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Homework Help: Differential Equations of Cooling Laws

  1. Dec 7, 2008 #1
    1. The problem statement, all variables and given/known data
    This is the most confusing problem I have ever seen in my life. I just plain do not know what it's saying and what exactly a proportionality constant is.

    When you turn on an electric heater, such as "burner" on a stove, its temperature increases rapidly at first, then more slowly, and finally approaches a constant high temperature. As the burner warms up, heat supplied by the electricity goes to two places.
    i.) Storage in the heater materials, thus warming the heater
    ii.) Losses to the room
    Assume that heat is being supplied at a constant rate, R. The rate at which heat is stored is directly proportional to the rate of change of temperature. Let T be the number of degrees above room temperature. Let t be time in seconds. Then the storage rate is C(dT/dt). The proportionality constant, C (calories per degree), is called the heat capacity of the heater materials. According to Newton's law of cooling, the rate at which heat is lost to the room is directly proportional to T. The (positive) proportionality constant, h, is called the heat transfer coefficient.

    a.) The rate at which heat is supplied to the heater is equal to the sum of the storage rate and the loss rate. Write a differential equation that expresses this fact.
    b.) Separate the variables and integrate the differential equation. Explain why the absolute value sign is not necessary in this case. Transform the answer so that temperature, T, is in terms of time, t. Use the initial condition that T=0 when t=0.
    c.) Suppose that heat is supplied at a rate, R=50 cal/sec. Assume that the heat capacity is C=2 cal/deg, and that the heat transfer coefficient is h=.04 (cal/sec)/deg. Substitute these values to get T in terms of t alone.

    The rest of the problem seems easy enough.

    2. Relevant equations

    We are doing differential equations, so no real equations.

    3. The attempt at a solution

    I am just having trouble understanding the problem and the vocabulary. It wasn't addressed earlier in the section so I am confused. The thing I am having most trouble comprehending is what exactly my variables should be. Do I have to create more than what is given, because the "rate of change of heat stored" (dT/dt) is equal to the "rate of change of temperature" (dT/dt) and they are in the same equation, aren't they? Also, what are these proportionality constants, the constants used when two variables are directly proportional? And I don't understand how the storage rate is C(dT/dt), unless this means that C=(dT/dt), not multiplied. In any case, it doesn't make sense. Would anyone like to get me started?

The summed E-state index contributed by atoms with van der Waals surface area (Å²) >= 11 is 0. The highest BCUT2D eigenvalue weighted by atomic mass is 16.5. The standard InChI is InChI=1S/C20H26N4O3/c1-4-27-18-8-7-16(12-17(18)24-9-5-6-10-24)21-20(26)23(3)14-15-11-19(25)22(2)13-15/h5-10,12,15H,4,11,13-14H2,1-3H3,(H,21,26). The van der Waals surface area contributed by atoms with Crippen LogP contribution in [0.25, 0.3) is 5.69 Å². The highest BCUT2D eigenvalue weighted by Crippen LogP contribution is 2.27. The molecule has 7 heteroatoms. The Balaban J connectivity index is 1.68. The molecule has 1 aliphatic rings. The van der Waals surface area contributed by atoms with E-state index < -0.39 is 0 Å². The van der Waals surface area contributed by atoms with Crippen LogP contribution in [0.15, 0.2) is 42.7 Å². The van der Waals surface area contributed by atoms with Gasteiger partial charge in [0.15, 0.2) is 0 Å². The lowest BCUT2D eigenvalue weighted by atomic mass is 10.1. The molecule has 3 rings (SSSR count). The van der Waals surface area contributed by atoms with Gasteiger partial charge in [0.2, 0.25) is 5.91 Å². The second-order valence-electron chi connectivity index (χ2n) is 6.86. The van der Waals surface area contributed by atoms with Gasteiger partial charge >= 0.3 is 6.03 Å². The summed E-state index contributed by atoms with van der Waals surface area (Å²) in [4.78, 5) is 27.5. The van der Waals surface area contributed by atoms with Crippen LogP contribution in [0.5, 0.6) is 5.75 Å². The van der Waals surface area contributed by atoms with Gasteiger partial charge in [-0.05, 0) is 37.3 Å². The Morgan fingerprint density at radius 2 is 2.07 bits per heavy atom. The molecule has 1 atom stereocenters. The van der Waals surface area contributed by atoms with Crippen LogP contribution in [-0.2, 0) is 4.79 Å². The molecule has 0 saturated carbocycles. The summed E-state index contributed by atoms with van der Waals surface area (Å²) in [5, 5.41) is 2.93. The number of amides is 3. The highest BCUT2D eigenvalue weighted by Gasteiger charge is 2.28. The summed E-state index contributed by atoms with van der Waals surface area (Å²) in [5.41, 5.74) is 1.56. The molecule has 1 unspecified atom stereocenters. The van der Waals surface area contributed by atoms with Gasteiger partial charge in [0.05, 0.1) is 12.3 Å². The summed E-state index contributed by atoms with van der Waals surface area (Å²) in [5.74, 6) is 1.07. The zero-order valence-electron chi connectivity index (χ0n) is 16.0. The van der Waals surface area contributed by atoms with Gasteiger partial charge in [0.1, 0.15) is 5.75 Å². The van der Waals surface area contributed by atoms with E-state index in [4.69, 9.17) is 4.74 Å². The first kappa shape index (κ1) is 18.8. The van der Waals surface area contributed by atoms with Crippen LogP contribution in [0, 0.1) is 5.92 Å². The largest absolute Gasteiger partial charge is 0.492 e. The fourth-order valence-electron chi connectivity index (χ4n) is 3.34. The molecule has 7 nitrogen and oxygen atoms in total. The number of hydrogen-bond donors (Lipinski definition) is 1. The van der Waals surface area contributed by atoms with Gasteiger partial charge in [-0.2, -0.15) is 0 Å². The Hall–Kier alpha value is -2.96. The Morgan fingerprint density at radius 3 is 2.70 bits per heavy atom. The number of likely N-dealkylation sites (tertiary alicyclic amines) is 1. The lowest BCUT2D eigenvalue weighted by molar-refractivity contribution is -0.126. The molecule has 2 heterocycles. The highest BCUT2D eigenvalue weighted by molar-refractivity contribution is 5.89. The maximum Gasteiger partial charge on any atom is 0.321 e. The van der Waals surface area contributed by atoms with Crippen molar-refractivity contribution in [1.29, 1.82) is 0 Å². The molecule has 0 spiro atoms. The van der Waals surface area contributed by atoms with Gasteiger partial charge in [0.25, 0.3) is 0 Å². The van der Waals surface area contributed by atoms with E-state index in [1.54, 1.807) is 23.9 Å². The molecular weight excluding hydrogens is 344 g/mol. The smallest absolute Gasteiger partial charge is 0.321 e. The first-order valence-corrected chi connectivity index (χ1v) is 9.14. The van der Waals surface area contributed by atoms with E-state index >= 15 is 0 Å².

2. jcsd
  3. Dec 7, 2008 #2
    I'm getting dT/dt = (R+hT)/C as my differential equation. Correct?
    rate of heat lost to room= -hT
    R=C(dT/dt) - hT
    but then when I try to do part B, I get really confused and the math is very long. I'm pretty sure I get the wrong answer. And the C's are confusing since I used to represent constant. Let's say b is the constant... if there is one.

    integral (dT/(R+hT)) = integral (dt/C)
    (1/h)*integral((h*dT)/(R+hT))=ln abs(c*t) + b
    get rid of abs on both
    ln(R+hT) = h*ln(ct) + hb hb=still a constant so lets just say b
    e^(h*ln(ct))+b) = R + hT
    simplify e and since e^b is constant, lets just say that constant is b
    b*e^(h*ln(ct)) = R + hT
    b (ct)^h = R + hT
    fully simplified gives
    T = b(ct)^h - R, all over h
    That cannot be right, can it? especially when you plug in 0 for T and t, it gives that R = 0 as well. So I don't know where did I go wrong.. probably at the beginning. Any help appreciated.
  4. Dec 7, 2008 #3


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    Science Advisor

    So the hear supplied up to time t is Rt.

    Okay, "directly proportional to the rate of change of temperature", in symbols, is just C(dT/dt) as they say.

    So the rate at which heat is lost to the room is dH/dt= h T where "H" is the amount of heat.

  5. Dec 7, 2008 #4
    Thanks. That helps until I get to the end of part B, again. For the equation, I get:
    T= R(e^(-ht/c)-1)/-h
    Seems reasonable.
    Then, when I plug in the values, I get the equation to be -1250(e^(-.02t)-1)
    When I graph, it seems alright, but then the problem asks me to predit T at times 10, 20, 50, 100, 200 after heater was turned on and then find T as t approaches infinity. This is where I get the limit to be 1250, which I would have guessed in the beginning, but that sounds extremely unreasonable. 99% steady state temperature of 1250degC above room temperature in 20 minutes/1237 seconds???? Impossible. Where did I go wrong?
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